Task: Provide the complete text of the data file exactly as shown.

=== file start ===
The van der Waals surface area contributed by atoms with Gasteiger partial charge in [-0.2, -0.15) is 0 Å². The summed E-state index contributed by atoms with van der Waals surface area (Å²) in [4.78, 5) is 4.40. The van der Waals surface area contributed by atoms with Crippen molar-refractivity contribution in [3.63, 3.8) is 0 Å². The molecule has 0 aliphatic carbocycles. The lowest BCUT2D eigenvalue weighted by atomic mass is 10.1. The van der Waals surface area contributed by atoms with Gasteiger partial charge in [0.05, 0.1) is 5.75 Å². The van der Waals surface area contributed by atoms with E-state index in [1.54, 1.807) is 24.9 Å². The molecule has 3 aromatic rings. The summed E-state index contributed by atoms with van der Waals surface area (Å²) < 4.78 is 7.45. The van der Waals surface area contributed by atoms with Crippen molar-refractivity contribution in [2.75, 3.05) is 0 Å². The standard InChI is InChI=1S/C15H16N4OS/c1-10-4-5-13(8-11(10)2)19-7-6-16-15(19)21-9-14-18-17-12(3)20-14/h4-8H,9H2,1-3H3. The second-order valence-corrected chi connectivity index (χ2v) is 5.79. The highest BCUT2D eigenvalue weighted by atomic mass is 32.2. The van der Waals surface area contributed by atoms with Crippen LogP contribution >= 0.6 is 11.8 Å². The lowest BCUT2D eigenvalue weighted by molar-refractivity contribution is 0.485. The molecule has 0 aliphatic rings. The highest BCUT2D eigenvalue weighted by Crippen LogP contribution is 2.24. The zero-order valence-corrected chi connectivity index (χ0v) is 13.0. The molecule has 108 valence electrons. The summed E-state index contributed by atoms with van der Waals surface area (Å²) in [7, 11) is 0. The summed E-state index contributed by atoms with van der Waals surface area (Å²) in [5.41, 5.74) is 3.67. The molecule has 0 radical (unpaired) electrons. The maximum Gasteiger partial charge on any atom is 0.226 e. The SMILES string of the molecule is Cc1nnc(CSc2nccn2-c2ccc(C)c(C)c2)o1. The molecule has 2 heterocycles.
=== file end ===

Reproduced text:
The van der Waals surface area contributed by atoms with Gasteiger partial charge in [-0.2, -0.15) is 0 Å². The summed E-state index contributed by atoms with van der Waals surface area (Å²) in [4.78, 5) is 4.40. The van der Waals surface area contributed by atoms with Crippen molar-refractivity contribution in [3.63, 3.8) is 0 Å². The molecule has 0 aliphatic carbocycles. The lowest BCUT2D eigenvalue weighted by atomic mass is 10.1. The van der Waals surface area contributed by atoms with Gasteiger partial charge in [0.05, 0.1) is 5.75 Å². The van der Waals surface area contributed by atoms with E-state index in [1.54, 1.807) is 24.9 Å². The molecule has 3 aromatic rings. The summed E-state index contributed by atoms with van der Waals surface area (Å²) < 4.78 is 7.45. The van der Waals surface area contributed by atoms with Crippen molar-refractivity contribution in [2.75, 3.05) is 0 Å². The standard InChI is InChI=1S/C15H16N4OS/c1-10-4-5-13(8-11(10)2)19-7-6-16-15(19)21-9-14-18-17-12(3)20-14/h4-8H,9H2,1-3H3. The second-order valence-corrected chi connectivity index (χ2v) is 5.79. The highest BCUT2D eigenvalue weighted by atomic mass is 32.2. The van der Waals surface area contributed by atoms with Crippen LogP contribution >= 0.6 is 11.8 Å². The lowest BCUT2D eigenvalue weighted by molar-refractivity contribution is 0.485. The molecule has 0 aliphatic rings. The highest BCUT2D eigenvalue weighted by Crippen LogP contribution is 2.24. The zero-order valence-corrected chi connectivity index (χ0v) is 13.0. The molecule has 108 valence electrons. The summed E-state index contributed by atoms with van der Waals surface area (Å²) in [7, 11) is 0. The summed E-state index contributed by atoms with van der Waals surface area (Å²) in [5.41, 5.74) is 3.67. The molecule has 0 radical (unpaired) electrons. The maximum Gasteiger partial charge on any atom is 0.226 e. The SMILES string of the molecule is Cc1nnc(CSc2nccn2-c2ccc(C)c(C)c2)o1. The molecule has 2 heterocycles.